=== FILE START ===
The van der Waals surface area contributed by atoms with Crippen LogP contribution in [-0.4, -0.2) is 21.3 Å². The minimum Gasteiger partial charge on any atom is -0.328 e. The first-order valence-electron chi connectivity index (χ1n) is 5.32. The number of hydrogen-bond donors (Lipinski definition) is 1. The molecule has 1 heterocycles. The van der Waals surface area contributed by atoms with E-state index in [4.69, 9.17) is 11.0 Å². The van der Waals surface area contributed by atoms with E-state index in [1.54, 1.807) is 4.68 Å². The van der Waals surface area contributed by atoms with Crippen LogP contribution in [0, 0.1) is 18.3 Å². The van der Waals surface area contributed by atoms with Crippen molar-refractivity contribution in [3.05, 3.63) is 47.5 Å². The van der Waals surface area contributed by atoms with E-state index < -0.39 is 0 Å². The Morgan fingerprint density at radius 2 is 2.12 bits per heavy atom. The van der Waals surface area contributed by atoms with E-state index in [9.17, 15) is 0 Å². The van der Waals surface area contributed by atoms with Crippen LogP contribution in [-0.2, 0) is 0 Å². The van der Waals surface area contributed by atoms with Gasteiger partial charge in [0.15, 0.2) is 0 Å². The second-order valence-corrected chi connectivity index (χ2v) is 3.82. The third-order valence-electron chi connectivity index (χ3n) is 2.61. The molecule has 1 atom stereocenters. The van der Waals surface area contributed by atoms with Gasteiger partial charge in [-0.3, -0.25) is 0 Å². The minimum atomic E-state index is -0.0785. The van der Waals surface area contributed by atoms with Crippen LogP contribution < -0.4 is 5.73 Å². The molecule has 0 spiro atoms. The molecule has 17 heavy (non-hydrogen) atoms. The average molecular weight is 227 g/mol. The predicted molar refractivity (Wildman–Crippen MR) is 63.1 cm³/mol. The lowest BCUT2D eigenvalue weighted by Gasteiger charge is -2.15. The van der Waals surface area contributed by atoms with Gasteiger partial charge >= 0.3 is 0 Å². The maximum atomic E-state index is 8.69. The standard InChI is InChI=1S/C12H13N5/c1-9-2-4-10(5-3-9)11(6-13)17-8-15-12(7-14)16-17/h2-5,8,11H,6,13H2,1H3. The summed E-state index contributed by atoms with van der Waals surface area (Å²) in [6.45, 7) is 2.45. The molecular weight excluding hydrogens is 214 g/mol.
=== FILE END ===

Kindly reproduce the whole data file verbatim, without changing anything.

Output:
The van der Waals surface area contributed by atoms with Crippen LogP contribution in [-0.4, -0.2) is 21.3 Å². The minimum Gasteiger partial charge on any atom is -0.328 e. The first-order valence-electron chi connectivity index (χ1n) is 5.32. The number of hydrogen-bond donors (Lipinski definition) is 1. The molecule has 1 heterocycles. The van der Waals surface area contributed by atoms with E-state index in [4.69, 9.17) is 11.0 Å². The van der Waals surface area contributed by atoms with E-state index in [1.54, 1.807) is 4.68 Å². The van der Waals surface area contributed by atoms with Crippen LogP contribution in [0, 0.1) is 18.3 Å². The van der Waals surface area contributed by atoms with Crippen molar-refractivity contribution in [3.05, 3.63) is 47.5 Å². The van der Waals surface area contributed by atoms with E-state index < -0.39 is 0 Å². The Morgan fingerprint density at radius 2 is 2.12 bits per heavy atom. The van der Waals surface area contributed by atoms with E-state index in [9.17, 15) is 0 Å². The van der Waals surface area contributed by atoms with Crippen LogP contribution in [-0.2, 0) is 0 Å². The van der Waals surface area contributed by atoms with Gasteiger partial charge in [0.15, 0.2) is 0 Å². The second-order valence-corrected chi connectivity index (χ2v) is 3.82. The third-order valence-electron chi connectivity index (χ3n) is 2.61. The molecule has 1 atom stereocenters. The van der Waals surface area contributed by atoms with Gasteiger partial charge in [-0.3, -0.25) is 0 Å². The minimum atomic E-state index is -0.0785. The van der Waals surface area contributed by atoms with Crippen LogP contribution < -0.4 is 5.73 Å². The molecule has 0 spiro atoms. The molecule has 17 heavy (non-hydrogen) atoms. The average molecular weight is 227 g/mol. The predicted molar refractivity (Wildman–Crippen MR) is 63.1 cm³/mol. The lowest BCUT2D eigenvalue weighted by Gasteiger charge is -2.15. The van der Waals surface area contributed by atoms with Gasteiger partial charge >= 0.3 is 0 Å². The maximum atomic E-state index is 8.69. The standard InChI is InChI=1S/C12H13N5/c1-9-2-4-10(5-3-9)11(6-13)17-8-15-12(7-14)16-17/h2-5,8,11H,6,13H2,1H3. The summed E-state index contributed by atoms with van der Waals surface area (Å²) in [6.45, 7) is 2.45. The molecular weight excluding hydrogens is 214 g/mol.